Phonological Awareness - Stage 4 (3 years - 5 years)
Speaking and listening - continued
As your child interacts more with the world and those around them so their language and communications skills increase and the “Why?” stage is upon you. Yes! It can drive you insane at times but their brains are like a sponge, absorbing all sorts of information.
It is at this stage that your child can easily misunderstand your explanations and develop misconceptions as they try to find reasons and meanings for themselves. So it can be useful to talk through some things again later, to check what they have understood or think about something. A good way of doing this is to ask them to tell someone else who was not there, perhaps Dad or an older brother/sister for instance. This way you can help them to develop a better understanding of the meaning of the word or concept. You can also broaden their experiences, on which to draw understanding, by setting up play scenarios or other activities.
At about 4 years old your child is starting to split words into syllables, this allows them to break down words into manageable sound lengths. A syllable is the largest phonological unit (one or a group of sounds) of a word and is like the rhythmic beat of the word.
Your child is starting to refine their sound unit detection skills, moving them on from the previous stage of hearing and detecting articulatory gestures or features in rhymes, to recognising them in syllables. They start to hear these sound units in different parts of a word, not just as the final sound unit of a word.
Spoken syllables are organised around the vowel sounds, making counting them easy, as the jaw drops when the vowel sound is spoken in the syllable. Try placing your hand under your jaw with your mouth closed before you say a word. Start with ‘cat’; you will notice the jaw drops once, this is because it is a one syllable (monosyllabic) word. Now try the same thing with the word ‘sunset’; your jaw drops twice as this is a two syllable (disyllabic) word, then try saying ‘important’; your jaw drops three times as this is a three syllable word (trisyllabic). Words that have more than three syllables such as hippopotamus are called polysyllabic words.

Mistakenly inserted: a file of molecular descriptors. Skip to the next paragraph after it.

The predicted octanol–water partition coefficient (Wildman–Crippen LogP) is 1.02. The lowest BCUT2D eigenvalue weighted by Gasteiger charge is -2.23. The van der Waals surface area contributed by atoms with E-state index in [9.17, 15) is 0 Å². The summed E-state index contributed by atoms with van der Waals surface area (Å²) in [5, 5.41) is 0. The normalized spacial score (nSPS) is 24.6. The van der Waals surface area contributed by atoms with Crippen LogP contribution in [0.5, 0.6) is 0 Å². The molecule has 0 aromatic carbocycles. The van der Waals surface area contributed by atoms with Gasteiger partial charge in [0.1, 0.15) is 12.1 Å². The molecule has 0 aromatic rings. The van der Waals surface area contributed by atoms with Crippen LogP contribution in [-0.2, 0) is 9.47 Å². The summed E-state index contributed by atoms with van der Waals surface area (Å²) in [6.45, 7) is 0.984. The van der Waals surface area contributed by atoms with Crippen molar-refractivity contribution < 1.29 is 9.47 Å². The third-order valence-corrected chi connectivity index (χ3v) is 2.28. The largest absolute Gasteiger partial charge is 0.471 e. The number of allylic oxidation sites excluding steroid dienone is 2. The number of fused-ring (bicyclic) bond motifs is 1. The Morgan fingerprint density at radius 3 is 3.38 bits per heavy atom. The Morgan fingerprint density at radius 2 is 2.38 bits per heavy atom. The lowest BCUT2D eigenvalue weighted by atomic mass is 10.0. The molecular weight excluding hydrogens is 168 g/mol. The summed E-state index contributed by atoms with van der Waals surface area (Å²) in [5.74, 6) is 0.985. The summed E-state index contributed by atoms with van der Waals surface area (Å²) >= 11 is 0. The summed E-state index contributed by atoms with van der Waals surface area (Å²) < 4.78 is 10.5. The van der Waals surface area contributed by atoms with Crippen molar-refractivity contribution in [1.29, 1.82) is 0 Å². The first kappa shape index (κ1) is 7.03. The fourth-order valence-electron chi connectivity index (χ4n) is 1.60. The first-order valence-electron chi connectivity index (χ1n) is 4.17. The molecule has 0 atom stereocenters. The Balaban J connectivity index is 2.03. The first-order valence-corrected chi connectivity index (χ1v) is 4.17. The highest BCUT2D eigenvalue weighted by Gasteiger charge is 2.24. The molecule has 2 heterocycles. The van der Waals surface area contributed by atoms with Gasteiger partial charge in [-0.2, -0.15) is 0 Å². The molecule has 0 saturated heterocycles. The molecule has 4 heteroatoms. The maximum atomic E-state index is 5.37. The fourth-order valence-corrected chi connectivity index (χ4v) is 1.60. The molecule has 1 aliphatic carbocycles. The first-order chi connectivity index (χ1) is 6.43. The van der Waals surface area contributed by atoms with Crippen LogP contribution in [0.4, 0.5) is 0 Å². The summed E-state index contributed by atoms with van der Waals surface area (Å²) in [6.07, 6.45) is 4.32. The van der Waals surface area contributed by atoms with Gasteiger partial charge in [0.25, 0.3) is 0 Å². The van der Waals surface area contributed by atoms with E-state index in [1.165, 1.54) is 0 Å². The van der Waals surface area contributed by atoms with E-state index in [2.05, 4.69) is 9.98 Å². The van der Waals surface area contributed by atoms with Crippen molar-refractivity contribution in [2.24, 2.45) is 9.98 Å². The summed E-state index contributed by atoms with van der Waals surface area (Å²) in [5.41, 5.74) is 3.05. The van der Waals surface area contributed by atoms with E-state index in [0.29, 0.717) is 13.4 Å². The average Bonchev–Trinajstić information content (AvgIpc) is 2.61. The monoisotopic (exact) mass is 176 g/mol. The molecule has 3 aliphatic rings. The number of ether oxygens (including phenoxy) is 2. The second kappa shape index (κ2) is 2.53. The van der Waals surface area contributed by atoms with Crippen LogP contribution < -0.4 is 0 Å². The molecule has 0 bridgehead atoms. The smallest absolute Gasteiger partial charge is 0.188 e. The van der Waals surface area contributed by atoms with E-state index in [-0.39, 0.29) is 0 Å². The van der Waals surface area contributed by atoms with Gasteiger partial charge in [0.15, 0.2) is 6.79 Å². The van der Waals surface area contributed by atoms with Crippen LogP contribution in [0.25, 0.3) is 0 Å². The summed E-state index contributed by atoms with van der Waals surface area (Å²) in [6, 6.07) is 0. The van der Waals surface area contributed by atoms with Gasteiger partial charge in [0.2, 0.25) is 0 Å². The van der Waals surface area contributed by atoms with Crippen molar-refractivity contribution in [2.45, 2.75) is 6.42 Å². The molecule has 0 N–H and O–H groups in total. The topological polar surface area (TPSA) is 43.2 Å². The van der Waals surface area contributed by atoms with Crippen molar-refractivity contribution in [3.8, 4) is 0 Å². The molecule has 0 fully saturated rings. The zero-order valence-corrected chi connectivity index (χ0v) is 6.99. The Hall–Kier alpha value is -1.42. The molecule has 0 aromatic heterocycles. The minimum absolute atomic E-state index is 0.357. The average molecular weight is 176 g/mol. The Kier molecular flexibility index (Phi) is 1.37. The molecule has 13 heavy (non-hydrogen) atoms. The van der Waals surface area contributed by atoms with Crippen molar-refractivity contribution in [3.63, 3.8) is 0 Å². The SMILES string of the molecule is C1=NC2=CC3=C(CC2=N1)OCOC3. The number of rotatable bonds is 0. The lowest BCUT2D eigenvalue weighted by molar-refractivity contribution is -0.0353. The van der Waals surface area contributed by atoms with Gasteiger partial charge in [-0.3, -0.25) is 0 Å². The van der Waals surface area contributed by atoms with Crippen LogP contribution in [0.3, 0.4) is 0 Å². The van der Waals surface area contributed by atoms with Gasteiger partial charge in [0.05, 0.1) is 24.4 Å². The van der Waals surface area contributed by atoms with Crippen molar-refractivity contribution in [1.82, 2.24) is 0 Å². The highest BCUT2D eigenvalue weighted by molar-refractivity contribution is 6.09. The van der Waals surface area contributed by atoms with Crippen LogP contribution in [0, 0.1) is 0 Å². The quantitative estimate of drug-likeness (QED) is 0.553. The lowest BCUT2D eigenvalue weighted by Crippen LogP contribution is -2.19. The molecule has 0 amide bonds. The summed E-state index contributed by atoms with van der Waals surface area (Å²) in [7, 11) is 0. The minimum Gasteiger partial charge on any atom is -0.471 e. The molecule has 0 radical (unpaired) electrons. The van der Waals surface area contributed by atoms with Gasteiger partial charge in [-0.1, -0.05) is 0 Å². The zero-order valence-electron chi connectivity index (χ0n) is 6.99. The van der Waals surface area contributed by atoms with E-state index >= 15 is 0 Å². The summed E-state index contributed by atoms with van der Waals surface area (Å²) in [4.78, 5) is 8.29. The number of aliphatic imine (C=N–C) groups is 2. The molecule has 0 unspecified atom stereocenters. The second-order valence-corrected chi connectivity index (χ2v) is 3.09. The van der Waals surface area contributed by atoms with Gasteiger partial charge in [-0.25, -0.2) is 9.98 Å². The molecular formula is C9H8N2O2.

Each oral syllable has one vowel sound which can be on its own; be set between consonants or have a consonant(s) before or after it. For example:
cat has one syllable - fairy has two syllables - hippopotamus has five syllables
Most children will find it easier to identify syllables in compound words to start with. A compound word is formed by two words (root words) put together such as: sunset, hotdog, snowman and postman. They find it easier because the jaw tends to drop quite distinctly as we say the vowel sound in each of the root words and the slow speed at which we tend to say the word.
Children love to clap out the number of syllables in a word. It is important to say the word at a normal speed rather than really slowly as this can distort the word and make it difficult to hear the syllables. To start with your child does not need to be able to count the number of syllables in a word but just be able to recognise them by clapping, stamping or jumping for each syllable of a word. It is thought only about 50% of children can count out the syllables by the age of 4, so you can do the counting for them.
Being able to instinctively break down words into their syllables is the next step in breaking them into smaller logical sound chunks and an important skill set needed later on when your child is developing their reading and spelling strategies.
How we identify syllables in speech is slightly different from how we use syllables to de-code for reading and as a spelling strategy, but we need to talk and hear it first before moving to the written form.